Will housing ETFs continue to suffer from rising material costs?
The latest housing data continues to reflect the growing struggle of home builders with soaring softwood lumber prices and other material and labor costs. According to the US Census Bureau and the US Department of Housing and Urban Development, housing starts soared 3.6% at a seasonally adjusted annual rate of 1.572 million units in May. The reading was behind analysts’ expectations of 1.630 million units, according to a Reuters poll. Notably, housing starts jumped 50.3% year over year.
Building permits, a construction indicator for the coming months, fell 3% month-over-month to a rate of 1.681 million units last month. The metric increased 34.9% year over year.
Single-family home construction, which makes up a large part of the housing market, rose 4.2% to 1.098 million units in May. Meanwhile, building permits for single-family homes fell 1.6% to 1.130 million units over the period, the sources said.
Continuing, starts for the multi-family housing segment rose 2.4% to 474,000 units last month. However, permits fell 5.8% to 551,000 units in May for the construction of multi-family homes.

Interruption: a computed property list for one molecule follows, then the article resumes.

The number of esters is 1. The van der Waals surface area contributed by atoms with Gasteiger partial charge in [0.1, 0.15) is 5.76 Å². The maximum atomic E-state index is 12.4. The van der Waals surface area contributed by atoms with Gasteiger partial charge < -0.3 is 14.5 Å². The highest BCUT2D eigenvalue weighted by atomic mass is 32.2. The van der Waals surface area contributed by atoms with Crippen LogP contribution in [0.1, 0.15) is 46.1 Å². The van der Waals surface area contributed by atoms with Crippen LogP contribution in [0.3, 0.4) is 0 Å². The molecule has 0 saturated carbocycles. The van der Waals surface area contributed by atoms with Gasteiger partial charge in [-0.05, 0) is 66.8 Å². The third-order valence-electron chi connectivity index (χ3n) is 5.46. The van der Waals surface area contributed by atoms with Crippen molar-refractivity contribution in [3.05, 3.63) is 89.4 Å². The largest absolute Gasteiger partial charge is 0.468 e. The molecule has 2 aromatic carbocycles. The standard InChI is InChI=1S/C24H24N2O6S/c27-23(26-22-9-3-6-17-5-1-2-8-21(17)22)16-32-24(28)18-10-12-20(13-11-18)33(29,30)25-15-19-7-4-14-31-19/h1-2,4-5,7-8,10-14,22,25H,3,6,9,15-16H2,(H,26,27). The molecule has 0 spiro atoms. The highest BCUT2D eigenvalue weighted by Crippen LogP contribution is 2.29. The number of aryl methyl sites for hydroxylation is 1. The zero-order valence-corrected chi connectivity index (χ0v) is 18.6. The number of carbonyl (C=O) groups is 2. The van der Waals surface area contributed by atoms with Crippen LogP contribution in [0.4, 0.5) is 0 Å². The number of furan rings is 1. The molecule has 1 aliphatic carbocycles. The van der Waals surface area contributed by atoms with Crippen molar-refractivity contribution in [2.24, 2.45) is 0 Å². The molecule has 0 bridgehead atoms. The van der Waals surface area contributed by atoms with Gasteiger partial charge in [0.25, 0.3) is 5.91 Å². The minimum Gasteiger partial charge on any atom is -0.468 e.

Commenting on the housing scenario, Robert Frick, a business economist with the Navy Federal Credit Union in Vienna, Va., Said that “shortages of materials and labor are making builders struggling to increase the price. production of new homes, although demand remains strong. Prospective buyers should expect tight stocks and higher prices for new and existing homes for the foreseeable future, ”according to a Reuters report.
Rising material costs remain a headwind
The US housing sector appealed to investors with impressive performance amid a difficult pandemic. In fact, residential construction investment has increased by double digits since the third quarter of 2020, according to a Reuters report. Moreover, market experts expect the housing sector to contribute modestly to the growth of gross domestic product in the second quarter.
However, it appears that the space is now faced with rising timber prices. Rising costs for lumber, materials and labor continue to be a major hurdle for home builders. Supply chain disruptions caused by the lockdown to contain the coronavirus outbreak have also led to an increase in concrete, metal products, appliances and other spending, as mentioned in a FOX Business article.
Notably, there was a 154.3% year-over-year increase in May in prices for softwood lumber, which is used for the construction of frames and house trusses, according to an article by Reuters. In addition, there has been a sharp increase in plywood prices. Ongoing scarcity of copper supplies as well as tariffs on steel imports are also increasing construction costs. In addition, the scarcity of semiconductor supplies around the world has led to a decrease in the supply of some devices, according to a Reuters report.
These factors affect affordability as the prices of existing and new homes skyrocket. Notably, house prices have risen the most in over 15 years a year, raising concerns that some first-time homebuyers could be shut out of the market, as reported in a Reuters article.